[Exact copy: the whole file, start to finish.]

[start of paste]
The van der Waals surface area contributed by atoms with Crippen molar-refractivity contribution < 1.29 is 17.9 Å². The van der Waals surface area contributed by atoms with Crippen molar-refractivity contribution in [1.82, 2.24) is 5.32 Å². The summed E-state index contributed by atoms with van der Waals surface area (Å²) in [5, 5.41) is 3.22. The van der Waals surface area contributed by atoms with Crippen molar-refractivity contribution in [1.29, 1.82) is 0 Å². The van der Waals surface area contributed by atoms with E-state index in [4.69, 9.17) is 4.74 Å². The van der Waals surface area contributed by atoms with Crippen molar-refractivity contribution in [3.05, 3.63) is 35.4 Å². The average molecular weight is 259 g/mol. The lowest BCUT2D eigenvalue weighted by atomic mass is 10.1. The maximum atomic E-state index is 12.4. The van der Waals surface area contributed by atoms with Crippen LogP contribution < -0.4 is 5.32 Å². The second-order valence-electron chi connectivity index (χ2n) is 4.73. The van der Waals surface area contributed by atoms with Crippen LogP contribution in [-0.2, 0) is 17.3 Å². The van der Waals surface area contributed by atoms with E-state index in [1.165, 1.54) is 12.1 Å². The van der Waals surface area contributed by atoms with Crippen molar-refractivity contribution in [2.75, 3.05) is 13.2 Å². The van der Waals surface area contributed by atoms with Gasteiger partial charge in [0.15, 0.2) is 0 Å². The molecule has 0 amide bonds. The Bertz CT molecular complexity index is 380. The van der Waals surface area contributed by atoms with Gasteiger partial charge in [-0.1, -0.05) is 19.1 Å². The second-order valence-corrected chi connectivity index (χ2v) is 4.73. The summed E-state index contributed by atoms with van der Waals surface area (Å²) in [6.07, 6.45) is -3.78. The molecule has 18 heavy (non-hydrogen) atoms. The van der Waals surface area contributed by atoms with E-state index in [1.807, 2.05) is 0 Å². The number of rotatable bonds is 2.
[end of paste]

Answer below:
The van der Waals surface area contributed by atoms with Crippen molar-refractivity contribution < 1.29 is 17.9 Å². The van der Waals surface area contributed by atoms with Crippen molar-refractivity contribution in [1.82, 2.24) is 5.32 Å². The summed E-state index contributed by atoms with van der Waals surface area (Å²) in [5, 5.41) is 3.22. The van der Waals surface area contributed by atoms with Crippen molar-refractivity contribution in [1.29, 1.82) is 0 Å². The van der Waals surface area contributed by atoms with E-state index in [4.69, 9.17) is 4.74 Å². The van der Waals surface area contributed by atoms with Crippen molar-refractivity contribution in [3.05, 3.63) is 35.4 Å². The average molecular weight is 259 g/mol. The lowest BCUT2D eigenvalue weighted by atomic mass is 10.1. The maximum atomic E-state index is 12.4. The van der Waals surface area contributed by atoms with Crippen LogP contribution < -0.4 is 5.32 Å². The second-order valence-electron chi connectivity index (χ2n) is 4.73. The van der Waals surface area contributed by atoms with Crippen LogP contribution in [-0.2, 0) is 17.3 Å². The van der Waals surface area contributed by atoms with E-state index in [1.165, 1.54) is 12.1 Å². The van der Waals surface area contributed by atoms with Crippen molar-refractivity contribution in [2.75, 3.05) is 13.2 Å². The van der Waals surface area contributed by atoms with Gasteiger partial charge in [0.15, 0.2) is 0 Å². The molecule has 0 amide bonds. The Bertz CT molecular complexity index is 380. The van der Waals surface area contributed by atoms with Gasteiger partial charge in [-0.1, -0.05) is 19.1 Å². The second-order valence-corrected chi connectivity index (χ2v) is 4.73. The summed E-state index contributed by atoms with van der Waals surface area (Å²) in [6.07, 6.45) is -3.78. The molecule has 18 heavy (non-hydrogen) atoms. The van der Waals surface area contributed by atoms with E-state index in [1.807, 2.05) is 0 Å². The number of rotatable bonds is 2.